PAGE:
Cases reported "Fractures, Closed"

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1/7. Refracture of proximal fifth metatarsal (Jones) fracture after intramedullary screw fixation in athletes.

    This study details six instances of refracture of clinically and radiographically healed fractures of the base of the fifth metatarsal after intramedullary screw fixation. Four professional football players, one college basketball player, and one recreational athlete underwent intramedullary screw fixation of fifth metatarsal fractures. The athletes were released to full activities an average of 8.5 weeks (range, 5.5 to 12) after fixation, when healing was clinically and radiographically documented. Three football players developed refracture within 1 day of return to full activity. The other three athletes refractured at 2.5, 4, and 4.5 months after return to activity. Two football players underwent repeat fixation with larger screws and returned to play in the same season. The college basketball player underwent bone grafting and returned to play in subsequent seasons. The other three athletes underwent nonoperative management and healed uneventfully over 6 to 8 weeks. On the basis of this series, we recommend that 1) screw fixation using a large-diameter screw should be given careful consideration for patients with large body mass for whom early return to activity is important; 2) functional bracing, shoe modification, or an orthosis should be considered for return to play; 3) if refracture occurs, exchange to a larger screw may allow return to play in the same season; and 4) alternative imaging should be considered to help document complete healing.
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2/7. tibial fractures. The Ilizarov alternative.

    Between February 1988 and May 1989, 17 consecutive patients with 18 tibial fractures were treated using the Ilizarov method and apparatus. Injuries included four closed fractures and 14 open fractures. There were three Grade I open, four Grade II open, and seven Grade III open tibial fractures. Indications for application of the Ilizarov frame included fractures that were determined to need surgical management primarily, or fractures that had failed to heal by other treatment methods, either operative or nonoperative. patients averaged 17.7 months of follow-up treatment. One patient was lost to follow-up treatment after the fracture healed and the device was removed. To date, all fractures are healed. There was one delayed union, which subsequently healed with a second application of the device. Complications included two late wound infections, both in Grade III open fractures. These occurred after removal of the Ilizarov apparatus. The average time from application of the device to complete fracture healing was 5.6 months, with a range of 3.25 to 13 months. This compares favorably with the results described for other treatment modalities. These results indicate that the Ilizarov method is indeed a useful adjunct in the orthopedic armamentarium for the treatment of either open or closed tibial fractures. No practical contraindications to the use of the Ilizarov device in the management of tibial fractures were encountered.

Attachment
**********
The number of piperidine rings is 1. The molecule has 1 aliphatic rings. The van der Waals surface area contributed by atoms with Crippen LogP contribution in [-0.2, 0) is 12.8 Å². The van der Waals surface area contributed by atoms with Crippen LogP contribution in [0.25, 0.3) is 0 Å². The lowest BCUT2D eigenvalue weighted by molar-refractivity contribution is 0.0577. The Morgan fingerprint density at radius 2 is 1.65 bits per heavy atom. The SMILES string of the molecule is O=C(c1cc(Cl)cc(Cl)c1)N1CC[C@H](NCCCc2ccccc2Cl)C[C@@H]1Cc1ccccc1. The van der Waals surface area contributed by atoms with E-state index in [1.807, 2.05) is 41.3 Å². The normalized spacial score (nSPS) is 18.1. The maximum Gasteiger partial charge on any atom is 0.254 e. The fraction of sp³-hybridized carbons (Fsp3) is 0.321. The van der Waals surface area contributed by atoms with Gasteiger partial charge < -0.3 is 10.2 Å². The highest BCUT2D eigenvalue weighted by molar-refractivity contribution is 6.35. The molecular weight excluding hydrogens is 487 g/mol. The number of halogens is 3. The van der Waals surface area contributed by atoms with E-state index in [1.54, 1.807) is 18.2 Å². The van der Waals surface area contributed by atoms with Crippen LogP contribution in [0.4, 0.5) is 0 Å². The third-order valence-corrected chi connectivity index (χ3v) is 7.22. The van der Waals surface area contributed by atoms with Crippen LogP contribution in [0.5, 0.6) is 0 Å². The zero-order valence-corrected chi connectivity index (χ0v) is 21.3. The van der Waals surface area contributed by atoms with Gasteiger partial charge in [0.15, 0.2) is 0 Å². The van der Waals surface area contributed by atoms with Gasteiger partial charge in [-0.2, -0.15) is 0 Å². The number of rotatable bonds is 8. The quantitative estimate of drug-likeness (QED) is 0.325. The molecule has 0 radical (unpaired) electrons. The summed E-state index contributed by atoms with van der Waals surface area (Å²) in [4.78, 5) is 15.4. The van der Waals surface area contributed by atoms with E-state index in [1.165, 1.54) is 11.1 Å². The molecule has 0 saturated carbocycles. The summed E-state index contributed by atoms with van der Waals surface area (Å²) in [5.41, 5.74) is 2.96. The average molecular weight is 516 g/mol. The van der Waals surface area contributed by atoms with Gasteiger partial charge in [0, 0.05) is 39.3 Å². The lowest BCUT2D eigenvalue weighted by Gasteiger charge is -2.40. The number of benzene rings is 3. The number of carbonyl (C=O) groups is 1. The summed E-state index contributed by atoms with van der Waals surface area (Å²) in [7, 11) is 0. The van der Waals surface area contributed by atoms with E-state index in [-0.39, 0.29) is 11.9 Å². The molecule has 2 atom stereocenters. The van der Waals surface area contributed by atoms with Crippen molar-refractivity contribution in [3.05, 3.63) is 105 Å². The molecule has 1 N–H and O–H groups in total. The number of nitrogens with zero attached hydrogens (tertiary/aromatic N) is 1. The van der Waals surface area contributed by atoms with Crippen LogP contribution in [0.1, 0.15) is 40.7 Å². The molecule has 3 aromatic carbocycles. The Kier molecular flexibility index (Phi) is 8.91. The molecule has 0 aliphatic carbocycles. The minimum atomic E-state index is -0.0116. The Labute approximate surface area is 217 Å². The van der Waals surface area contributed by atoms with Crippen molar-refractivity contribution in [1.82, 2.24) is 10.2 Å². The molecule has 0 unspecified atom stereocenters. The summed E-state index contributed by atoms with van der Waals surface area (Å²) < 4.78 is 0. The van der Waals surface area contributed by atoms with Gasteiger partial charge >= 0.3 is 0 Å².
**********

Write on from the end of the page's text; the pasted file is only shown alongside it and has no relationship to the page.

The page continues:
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3/7. Fixation of a talar osteochondral fracture with cyanoacrylate glue.

    Cyanoacrylate glue was invented by Ardis in 1949 and was first used in surgery in 1959 by Coover. By further modifications, a nonhistotoxic form, butyl-2-cyanoacrylate, which had strong tissue binding properties even in nondry environments, was developed. Its use in the fixation of fractures and osteotomies is still under investigation and has had promising results in treatment of craniofacial and mandibular injuries. We fixed a talar osteochondral fracture with cyanoacrylate. After 3 months, magnetic resonance imaging showed an anatomically reduced and intact chondral surface. The clinical result was excellent. We believe cyanoacrylate glue may form an alternative means of fixation for osteochondral and, possibly, for chondral fractures.